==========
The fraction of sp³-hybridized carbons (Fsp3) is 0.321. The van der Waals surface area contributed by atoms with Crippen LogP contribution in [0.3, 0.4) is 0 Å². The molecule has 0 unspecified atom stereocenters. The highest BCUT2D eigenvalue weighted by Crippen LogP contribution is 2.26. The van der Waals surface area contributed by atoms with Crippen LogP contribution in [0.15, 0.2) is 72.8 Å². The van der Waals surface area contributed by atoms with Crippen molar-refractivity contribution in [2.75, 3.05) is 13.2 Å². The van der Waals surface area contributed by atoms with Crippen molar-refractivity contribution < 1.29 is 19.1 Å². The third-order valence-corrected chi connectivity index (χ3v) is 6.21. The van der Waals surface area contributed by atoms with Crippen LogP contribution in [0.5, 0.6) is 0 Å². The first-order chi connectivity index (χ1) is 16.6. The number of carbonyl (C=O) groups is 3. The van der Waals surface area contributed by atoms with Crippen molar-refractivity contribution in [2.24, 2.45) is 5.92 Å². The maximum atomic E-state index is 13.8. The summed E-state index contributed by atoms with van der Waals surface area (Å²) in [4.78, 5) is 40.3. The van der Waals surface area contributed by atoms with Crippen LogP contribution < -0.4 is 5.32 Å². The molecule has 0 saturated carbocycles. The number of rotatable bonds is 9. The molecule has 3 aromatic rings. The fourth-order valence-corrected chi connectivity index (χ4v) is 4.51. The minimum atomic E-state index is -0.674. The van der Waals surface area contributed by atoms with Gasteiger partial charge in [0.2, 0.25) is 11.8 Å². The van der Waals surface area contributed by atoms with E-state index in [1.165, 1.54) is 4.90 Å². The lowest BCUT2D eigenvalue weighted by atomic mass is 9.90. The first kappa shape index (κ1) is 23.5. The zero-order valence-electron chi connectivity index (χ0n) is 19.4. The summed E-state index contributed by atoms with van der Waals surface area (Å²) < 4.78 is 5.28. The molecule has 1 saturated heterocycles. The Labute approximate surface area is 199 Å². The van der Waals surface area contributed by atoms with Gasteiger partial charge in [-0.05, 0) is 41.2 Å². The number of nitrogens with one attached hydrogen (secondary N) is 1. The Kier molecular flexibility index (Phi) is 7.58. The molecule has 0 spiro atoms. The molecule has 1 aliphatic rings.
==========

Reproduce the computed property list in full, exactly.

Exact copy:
The fraction of sp³-hybridized carbons (Fsp3) is 0.321. The van der Waals surface area contributed by atoms with Crippen LogP contribution in [0.3, 0.4) is 0 Å². The molecule has 0 unspecified atom stereocenters. The highest BCUT2D eigenvalue weighted by Crippen LogP contribution is 2.26. The van der Waals surface area contributed by atoms with Crippen LogP contribution in [0.15, 0.2) is 72.8 Å². The van der Waals surface area contributed by atoms with Crippen molar-refractivity contribution in [2.75, 3.05) is 13.2 Å². The van der Waals surface area contributed by atoms with Crippen molar-refractivity contribution < 1.29 is 19.1 Å². The third-order valence-corrected chi connectivity index (χ3v) is 6.21. The van der Waals surface area contributed by atoms with Crippen LogP contribution in [0.5, 0.6) is 0 Å². The first-order chi connectivity index (χ1) is 16.6. The number of carbonyl (C=O) groups is 3. The van der Waals surface area contributed by atoms with Crippen molar-refractivity contribution in [2.24, 2.45) is 5.92 Å². The maximum atomic E-state index is 13.8. The summed E-state index contributed by atoms with van der Waals surface area (Å²) in [4.78, 5) is 40.3. The van der Waals surface area contributed by atoms with Crippen LogP contribution < -0.4 is 5.32 Å². The molecule has 0 saturated carbocycles. The number of rotatable bonds is 9. The molecule has 3 aromatic rings. The fourth-order valence-corrected chi connectivity index (χ4v) is 4.51. The minimum atomic E-state index is -0.674. The van der Waals surface area contributed by atoms with Gasteiger partial charge in [0.2, 0.25) is 11.8 Å². The van der Waals surface area contributed by atoms with E-state index in [1.165, 1.54) is 4.90 Å². The lowest BCUT2D eigenvalue weighted by atomic mass is 9.90. The first kappa shape index (κ1) is 23.5. The zero-order valence-electron chi connectivity index (χ0n) is 19.4. The summed E-state index contributed by atoms with van der Waals surface area (Å²) < 4.78 is 5.28. The molecule has 1 saturated heterocycles. The Labute approximate surface area is 199 Å². The van der Waals surface area contributed by atoms with Gasteiger partial charge in [-0.05, 0) is 41.2 Å². The number of nitrogens with one attached hydrogen (secondary N) is 1. The Kier molecular flexibility index (Phi) is 7.58. The molecule has 0 spiro atoms. The molecule has 1 aliphatic rings.